Thursday, December 31, 2009

Parshat Mikeitz Redux

Yes, I do realize that this week is Parshat Vayechi.

But when we were in Avnei Eitan on the second Shabbat Chanukah, TSG gave a beautiful dvar Torah on Parshat Mikeitz, and she asked that I post it on the blog.

If this sounds vaguely familiar, it’s because – coincidentally or not – last year, she gave a different beautiful dvar Torah on Parshat Mikeitz.

Once again, the Dvar Torah Committee had requested that two of the Shiputzim children deliver divrei Torah. Last year, the two volunteers were the Resident Ulpanistit and TSG. This year our family’s two speakers were the CTO and… TSG.

BA”H, she did a great job, and for those of you who weren’t privileged to hear her in person, here’s what she had to say: (English translation available upon request.)

אני מקדישה את דבר התורה שלי לעילוי נשמת הרב יהושע פסח בן הרב חיים יעקב אברהם ז”ל.

בפרשת מקץ כתוב: "וַיַּרְא יוֹסֵף אֶת אֶחָיו וַיַּכִּרֵם; וַיִּתְנַכֵּר אֲלֵיהֶם וַיְדַבֵּר אִתָּם קָשׁוֹת, וַיֹּאמֶר אֲלֵהֶם מֵאַיִן בָּאתֶם, וַיֹּאמְרוּ מֵאֶרֶץ כְּנַעַן לִשְׁבָּר אֹכֶל. וַיַּכֵּר יוֹסֵף אֶת אֶחָיו; וְהֵם לֹא הִכִּרֻהוּ. וַיִּזְכֹּר יוֹסֵף אֵת הַחֲלֹמוֹת אֲשֶׁר חָלַם לָהֶם..." (בראשית  מ”ב:ז-ט)

נשאלת השאלה: למה יוסף לא אומר לאחיו שהוא יוסף? למה הוא גורם להם – וליעקב אבינו – כל כך הרבה צער? הרמב"ן מסביר שהסיבה היא, "וַיִּזְכֹּר יוֹסֵף אֵת הַחֲלֹמוֹת אֲשֶׁר חָלַם לָהֶם." יוסף מבין ששני החלומות שלו – החלום עם האלומות וגם החלום עם הכוכבים, השמש והירח – עכשיו מתגשמים. הרי יוסף עכשיו משנה למלך ומושל על אחיו. אבל כדי שכל חלקי החלומות יתקיימו, יוסף מכריח את אחיו להביא גם את בנימין למצרים ואחר כך גם את יעקב אביו.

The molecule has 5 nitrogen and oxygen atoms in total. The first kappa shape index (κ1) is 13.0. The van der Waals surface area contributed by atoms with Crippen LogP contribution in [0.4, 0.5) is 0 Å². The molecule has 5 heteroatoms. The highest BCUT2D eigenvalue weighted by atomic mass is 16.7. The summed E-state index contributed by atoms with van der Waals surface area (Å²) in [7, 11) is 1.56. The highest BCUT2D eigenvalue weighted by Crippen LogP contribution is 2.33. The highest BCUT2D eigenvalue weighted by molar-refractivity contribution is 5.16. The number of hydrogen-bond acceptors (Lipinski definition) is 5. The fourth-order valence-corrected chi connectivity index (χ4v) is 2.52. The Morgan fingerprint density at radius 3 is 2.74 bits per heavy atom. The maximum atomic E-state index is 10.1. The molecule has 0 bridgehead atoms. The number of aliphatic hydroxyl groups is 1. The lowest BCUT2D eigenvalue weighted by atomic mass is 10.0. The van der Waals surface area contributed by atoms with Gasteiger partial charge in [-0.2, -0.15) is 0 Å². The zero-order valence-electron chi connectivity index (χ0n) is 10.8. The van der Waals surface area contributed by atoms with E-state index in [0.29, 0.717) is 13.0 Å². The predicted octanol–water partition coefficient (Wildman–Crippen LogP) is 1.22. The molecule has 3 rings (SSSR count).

אבל נחמה ליבוביץ שואלת למה יוסף לא יכול להגשים את חלומותיו בדרך אחרת, מבלי להכאיב ולצער את משפחתו? כתשובה, היא מצטטת את הרמב"ם שפוסק בהלכות תשובה, פרק ב', הלכה א': "איזו היא תשובה גמורה? זה שבא לידו דבר שעבר בו ואפשר בידו לעשותו, ופירש ולא עשה, מפני התשובה – לא מיראה ולא מכישלון כוח."

כתוצאה מתחבולותיו של יוסף, בנימין נכנס למצוקה. בנימין הוא בנה של רחל ואהובו של יעקב, בדיוק כמו שיוסף היה בזמן מכירתו. אבל הפעם, האחים לא עוזבים את אחיהם הקטן, אלא ההפך. הם מוכנים למסור את נפשם עליו.

זאת אומרת, מפני שיוסף אוהב את אחיו, הוא עוזר להם לעשות תשובה גמורה.

שבת שלום.

Wednesday, December 30, 2009

Aaaand it’s a wrap

If you thought my Torani communities post was controversial – and based on the comments, apparently some people did – just wait until you read the following:

Sadly, over the past few years, we’ve witnessed the development of a very disturbing trend here in Israel.

I have no idea if it’s spread around the world yet, but I don’t recall seeing any signs of it before we made aliyah.

In any event, here in Israel, this troubling phenomenon has crossed sociological, cultural and geographic boundaries, and apparently, no segment of the population is immune from it.

As you’ve probably guessed, I’m of course talking about clear cellophane wrapping paper – an oxymoron, if I’ve ever heard one.

Yes, as my fellow Israelis are surely aware, it’s gotten to the point that one can’t go buy a present and ask that it be gift wrapped without being assaulted by this bizarre fad.

Inevitably, the salesperson will envelop the present in clear cellophane, stick a handful of dried leaves or petals inside, and tie the package up with a bit of raffia ribbon for a pseudo-rustic look.